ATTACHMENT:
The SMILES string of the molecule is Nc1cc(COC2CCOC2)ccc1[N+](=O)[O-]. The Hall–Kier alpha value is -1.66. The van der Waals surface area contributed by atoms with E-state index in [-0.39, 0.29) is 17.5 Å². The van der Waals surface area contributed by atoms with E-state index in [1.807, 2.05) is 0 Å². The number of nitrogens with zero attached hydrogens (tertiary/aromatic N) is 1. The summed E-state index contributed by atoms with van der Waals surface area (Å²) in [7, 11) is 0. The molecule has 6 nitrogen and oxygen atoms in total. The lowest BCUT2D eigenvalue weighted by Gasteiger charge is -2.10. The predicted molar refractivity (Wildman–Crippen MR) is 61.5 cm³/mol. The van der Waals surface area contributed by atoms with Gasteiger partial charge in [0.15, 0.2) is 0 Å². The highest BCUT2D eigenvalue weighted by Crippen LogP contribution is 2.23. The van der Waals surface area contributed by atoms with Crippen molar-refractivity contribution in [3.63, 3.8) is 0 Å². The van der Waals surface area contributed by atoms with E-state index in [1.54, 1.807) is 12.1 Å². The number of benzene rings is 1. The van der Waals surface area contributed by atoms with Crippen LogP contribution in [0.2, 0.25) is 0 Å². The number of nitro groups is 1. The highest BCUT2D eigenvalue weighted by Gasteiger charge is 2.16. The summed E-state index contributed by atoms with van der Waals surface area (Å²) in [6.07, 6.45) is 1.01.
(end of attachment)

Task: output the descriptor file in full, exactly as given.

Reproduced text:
The SMILES string of the molecule is Nc1cc(COC2CCOC2)ccc1[N+](=O)[O-]. The Hall–Kier alpha value is -1.66. The van der Waals surface area contributed by atoms with E-state index in [-0.39, 0.29) is 17.5 Å². The van der Waals surface area contributed by atoms with E-state index in [1.807, 2.05) is 0 Å². The number of nitrogens with zero attached hydrogens (tertiary/aromatic N) is 1. The summed E-state index contributed by atoms with van der Waals surface area (Å²) in [7, 11) is 0. The molecule has 6 nitrogen and oxygen atoms in total. The lowest BCUT2D eigenvalue weighted by Gasteiger charge is -2.10. The predicted molar refractivity (Wildman–Crippen MR) is 61.5 cm³/mol. The van der Waals surface area contributed by atoms with Gasteiger partial charge in [0.15, 0.2) is 0 Å². The highest BCUT2D eigenvalue weighted by Crippen LogP contribution is 2.23. The van der Waals surface area contributed by atoms with Crippen molar-refractivity contribution in [3.63, 3.8) is 0 Å². The van der Waals surface area contributed by atoms with E-state index in [1.54, 1.807) is 12.1 Å². The number of benzene rings is 1. The van der Waals surface area contributed by atoms with Crippen LogP contribution in [0.2, 0.25) is 0 Å². The number of nitro groups is 1. The highest BCUT2D eigenvalue weighted by Gasteiger charge is 2.16. The summed E-state index contributed by atoms with van der Waals surface area (Å²) in [6.07, 6.45) is 1.01.